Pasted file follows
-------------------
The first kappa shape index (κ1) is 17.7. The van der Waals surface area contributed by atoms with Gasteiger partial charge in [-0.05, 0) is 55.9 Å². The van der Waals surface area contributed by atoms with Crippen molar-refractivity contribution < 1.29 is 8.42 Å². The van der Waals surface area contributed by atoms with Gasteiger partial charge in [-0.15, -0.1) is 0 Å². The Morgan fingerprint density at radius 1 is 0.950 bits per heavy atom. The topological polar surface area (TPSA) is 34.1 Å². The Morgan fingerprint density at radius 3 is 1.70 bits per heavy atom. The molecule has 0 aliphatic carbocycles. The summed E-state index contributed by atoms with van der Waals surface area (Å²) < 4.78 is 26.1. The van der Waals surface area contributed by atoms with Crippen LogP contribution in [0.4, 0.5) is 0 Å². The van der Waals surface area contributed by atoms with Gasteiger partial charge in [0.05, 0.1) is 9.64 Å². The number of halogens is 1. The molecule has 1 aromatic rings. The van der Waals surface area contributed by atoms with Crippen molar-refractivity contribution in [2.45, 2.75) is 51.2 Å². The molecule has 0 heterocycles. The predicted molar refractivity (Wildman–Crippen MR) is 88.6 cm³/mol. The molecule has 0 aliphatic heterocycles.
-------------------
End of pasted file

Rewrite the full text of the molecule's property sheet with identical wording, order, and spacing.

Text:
The first kappa shape index (κ1) is 17.7. The van der Waals surface area contributed by atoms with Gasteiger partial charge in [-0.05, 0) is 55.9 Å². The van der Waals surface area contributed by atoms with Crippen molar-refractivity contribution < 1.29 is 8.42 Å². The van der Waals surface area contributed by atoms with Gasteiger partial charge in [-0.15, -0.1) is 0 Å². The Morgan fingerprint density at radius 1 is 0.950 bits per heavy atom. The topological polar surface area (TPSA) is 34.1 Å². The Morgan fingerprint density at radius 3 is 1.70 bits per heavy atom. The molecule has 0 aliphatic carbocycles. The summed E-state index contributed by atoms with van der Waals surface area (Å²) < 4.78 is 26.1. The van der Waals surface area contributed by atoms with Crippen LogP contribution in [0.4, 0.5) is 0 Å². The van der Waals surface area contributed by atoms with Gasteiger partial charge in [0.05, 0.1) is 9.64 Å². The number of halogens is 1. The molecule has 1 aromatic rings. The van der Waals surface area contributed by atoms with Crippen molar-refractivity contribution in [2.45, 2.75) is 51.2 Å². The molecule has 0 heterocycles. The predicted molar refractivity (Wildman–Crippen MR) is 88.6 cm³/mol. The molecule has 0 aliphatic heterocycles.